-3 Evaluation version limitations reached: termination of the application. See section Limitations.
-5 Not enough resources to start the very first MicroEJ thread that executes main method. See section Option(text): Java heap size (in bytes).
-12 Number of threads limitation reached. See sections Limitations and Option(text): Number of threads.
-13 Fail to start the MicroEJ Application because the specified MicroEJ heap is too large or too small. See section Option(text): Java heap size (in bytes).
-14 Invalid MicroEJ Application stack configuration. The stack start or end is not eight-byte aligned, or stack block size is too small. See section Option(text): Number of blocks in pool.
-16 The MicroEJ Core Engine cannot be restarted.
-17

The MicroEJ Core Engine is not in a valid state because of one of the following situations:

  • SNI_startVM called before SNI_createVM.
  • SNI_startVM called while the MicroEJ Appplication is running.
  • SNI_createVM called several times.
-18 The memory used for the MicroEJ heap or immortal heap does not work properly. Read/Write memory checks failed. This may be caused by an invalid external RAM configuration. Verify _java_heap and _java_immortals sections locations.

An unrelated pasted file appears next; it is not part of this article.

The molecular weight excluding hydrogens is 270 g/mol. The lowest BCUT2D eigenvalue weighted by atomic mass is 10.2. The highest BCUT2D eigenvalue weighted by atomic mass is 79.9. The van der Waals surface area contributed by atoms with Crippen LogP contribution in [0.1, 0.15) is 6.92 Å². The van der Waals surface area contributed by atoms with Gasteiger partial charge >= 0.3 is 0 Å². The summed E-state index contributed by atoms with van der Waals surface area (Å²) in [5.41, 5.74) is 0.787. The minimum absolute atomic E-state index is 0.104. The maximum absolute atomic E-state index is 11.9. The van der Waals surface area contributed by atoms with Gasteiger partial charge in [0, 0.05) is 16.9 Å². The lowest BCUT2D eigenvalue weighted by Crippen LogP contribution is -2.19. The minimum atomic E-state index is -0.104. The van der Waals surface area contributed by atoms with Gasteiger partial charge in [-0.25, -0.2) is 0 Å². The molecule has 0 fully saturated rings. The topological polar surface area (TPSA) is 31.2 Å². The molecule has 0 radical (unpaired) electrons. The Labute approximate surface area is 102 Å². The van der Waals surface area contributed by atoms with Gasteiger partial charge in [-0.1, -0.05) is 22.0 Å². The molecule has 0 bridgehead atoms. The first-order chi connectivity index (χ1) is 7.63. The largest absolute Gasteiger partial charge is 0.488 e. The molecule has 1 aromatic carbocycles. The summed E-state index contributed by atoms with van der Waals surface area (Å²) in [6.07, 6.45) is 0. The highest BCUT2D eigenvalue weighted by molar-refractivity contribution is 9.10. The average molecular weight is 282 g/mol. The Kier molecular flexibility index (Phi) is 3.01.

-19 The memory used for the MicroEJ Application static fields does not work properly. Read/Write memory checks failed. This may be caused by an invalid external RAM configuration. Verify .bss.soar section location.
-20 KF configuration internal error. Invalid link configuration in the MicroEJ Architecture or the MicroEJ Platform.
-21 Number of monitors per thread limitation reached. See sections Limitations and Options .
-22 Internal error. Invalid FPU configuration in the MicroEJ Architecture.
-23 The function LLMJVM_IMPL_initialize defined in the Abstraction Layer implementation returns an error.
-24 The function LLMJVM_IMPL_vmTaskStarted defined in the Abstraction Layer implementation returns an error.
-25 The function LLMJVM_IMPL_shutdown defined in the Abstraction Layer implementation returns an error.

Example

The following example shows how to create and launch the MicroEJ Core Engine from the C world. This function (microej_main) should be called from a dedicated RTOS task.

#include <stdio.h>
#include "microej_main.h"
#include "LLMJVM.h"
#include "sni.h"

#ifdef __cplusplus
    extern "C" {
#endif

/**
 * @brief Creates and starts a MicroEJ instance. This function returns when the MicroEJ execution ends.
 */
void microej_main(int argc, char **argv)
{
    void* vm;
    int32_t err;
    int32_t exitcode;

    // create VM
    vm = SNI_createVM();

    if(vm == NULL)
    {
        printf("MicroEJ initialization error.\n");
    }
    else
    {
        printf("MicroEJ START\n");

                // Error codes documentation is available in LLMJVM.h
        err = SNI_startVM(vm, argc, argv);

        if(err < 0)
        {
            // Error occurred
            if(err == LLMJVM_E_EVAL_LIMIT)
            {
                printf("Evaluation limits reached.\n");
            }
            else